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Now you can help shape the future of Greater Manchester’s home building

Greater Manchester's ambitious plan to introduce 175,000 new homes and sustainable growth is now open for public consultation, with changes made to protect green belt land.
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People across Greater Manchester are being asked to have their final say on the plan to bring thousands of new homes to the region over the next two decades.

Consultation on Places for Everyone, the plan to deliver 175,000 new homes, jobs, and sustainable growth has been launched today (October 11).

Manchester’s Places for Everyone

The nine GM councils involved have approved the modifications made to the plan following an eight-month examination process conducted by the government.

Stockport is the one borough not part of the plan due to concerns over green belt impact.

The plan is a joint development plan of the nine districts which will determine the kind of development that takes place in their boroughs, maximising the use of brownfield land and urban spaces while protecting green belt land from the risk of unplanned development.

All New Builds are to be supported by new infrastructure

The Greater Manchester Combined Authority (GMCA) added it will also ensure all new developments are sustainably integrated into Greater Manchester’s transport network or supported by new infrastructure.

Following a rigorous and independent examination process, the Inspectors have recommended that a series of ‘Main Modifications’ are necessary to make the plan sound and legally compliant, and have requested that these should be subject to consultation.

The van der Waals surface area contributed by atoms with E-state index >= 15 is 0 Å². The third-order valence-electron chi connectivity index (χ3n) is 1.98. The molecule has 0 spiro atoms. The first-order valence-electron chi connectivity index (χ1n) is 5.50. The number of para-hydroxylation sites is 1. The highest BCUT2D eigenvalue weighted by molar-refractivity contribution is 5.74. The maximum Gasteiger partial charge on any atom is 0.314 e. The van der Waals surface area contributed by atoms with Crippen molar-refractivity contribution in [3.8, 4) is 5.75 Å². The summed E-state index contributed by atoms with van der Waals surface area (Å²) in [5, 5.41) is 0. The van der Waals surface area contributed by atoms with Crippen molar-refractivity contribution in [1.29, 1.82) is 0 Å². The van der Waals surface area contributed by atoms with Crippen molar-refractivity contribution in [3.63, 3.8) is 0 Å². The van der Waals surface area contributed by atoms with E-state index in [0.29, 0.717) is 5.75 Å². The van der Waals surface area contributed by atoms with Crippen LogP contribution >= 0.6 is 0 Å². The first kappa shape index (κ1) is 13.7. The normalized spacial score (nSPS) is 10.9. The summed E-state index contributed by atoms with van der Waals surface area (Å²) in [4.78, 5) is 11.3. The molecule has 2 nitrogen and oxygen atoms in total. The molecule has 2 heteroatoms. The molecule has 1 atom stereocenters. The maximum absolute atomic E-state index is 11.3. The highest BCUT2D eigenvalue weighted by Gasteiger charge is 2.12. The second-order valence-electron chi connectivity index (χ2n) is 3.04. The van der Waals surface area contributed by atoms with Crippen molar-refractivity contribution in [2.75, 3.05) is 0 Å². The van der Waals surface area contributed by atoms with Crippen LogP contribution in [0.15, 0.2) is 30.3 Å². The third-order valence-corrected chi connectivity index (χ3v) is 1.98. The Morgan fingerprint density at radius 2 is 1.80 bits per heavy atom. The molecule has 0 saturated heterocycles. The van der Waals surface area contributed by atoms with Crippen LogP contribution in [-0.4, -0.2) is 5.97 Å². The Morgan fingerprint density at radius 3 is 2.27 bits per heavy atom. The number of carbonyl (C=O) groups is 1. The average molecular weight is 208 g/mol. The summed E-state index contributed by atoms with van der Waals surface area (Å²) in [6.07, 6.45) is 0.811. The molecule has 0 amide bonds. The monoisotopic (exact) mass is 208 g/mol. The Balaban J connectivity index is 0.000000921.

Whilst there are many proposed Main Modifications, including amending the plan period from 2020 to 2037 to 2022 to 2039, the vision and ambition from across the nine Districts remains the same.

The main modifications include the boundary changes to housing developments and the removal of the North of Irlam Station site – reducing the loss of green belt land. The Salford-based site would have provided around 800 dwellings but the impact on greenfield land was deemed too severe to keep.

Timperley Wedge and Elton Reservoir

To better protect green belt land, the sites of Timperley Wedge for 1,700 homes and Elton Reservoir for 3,500 homes had their boundaries altered. The proposed modifications have been approved for consultation by each of the nine councils.

Paul Dennett, Mayor of Salford City Council and GMCA Portfolio lead for Places for Everyone said: “This is a key milestone in a meticulous and detailed process which has been carried out with care and precision. I’m exceptionally proud of the journey we’ve been on to reach this final consultation.

“Voices of our residents and partners across Greater Manchester have helped to shape the future we’re working towards.

“As we move into this next phase, we can set our sights on the end goal which is our vision to tackle inequalities across our region.

“I want to continue to thank the Inspectors and everyone involved in this process since we began in August 2014 with a vision to ensure we work towards meeting housing needs and making sure residents and families in Greater Manchester have a place to call home.”

The consultation launched on October 11 and runs for eight weeks, closing at 11:59 p.m on December 8.

You can make a response by clicking here

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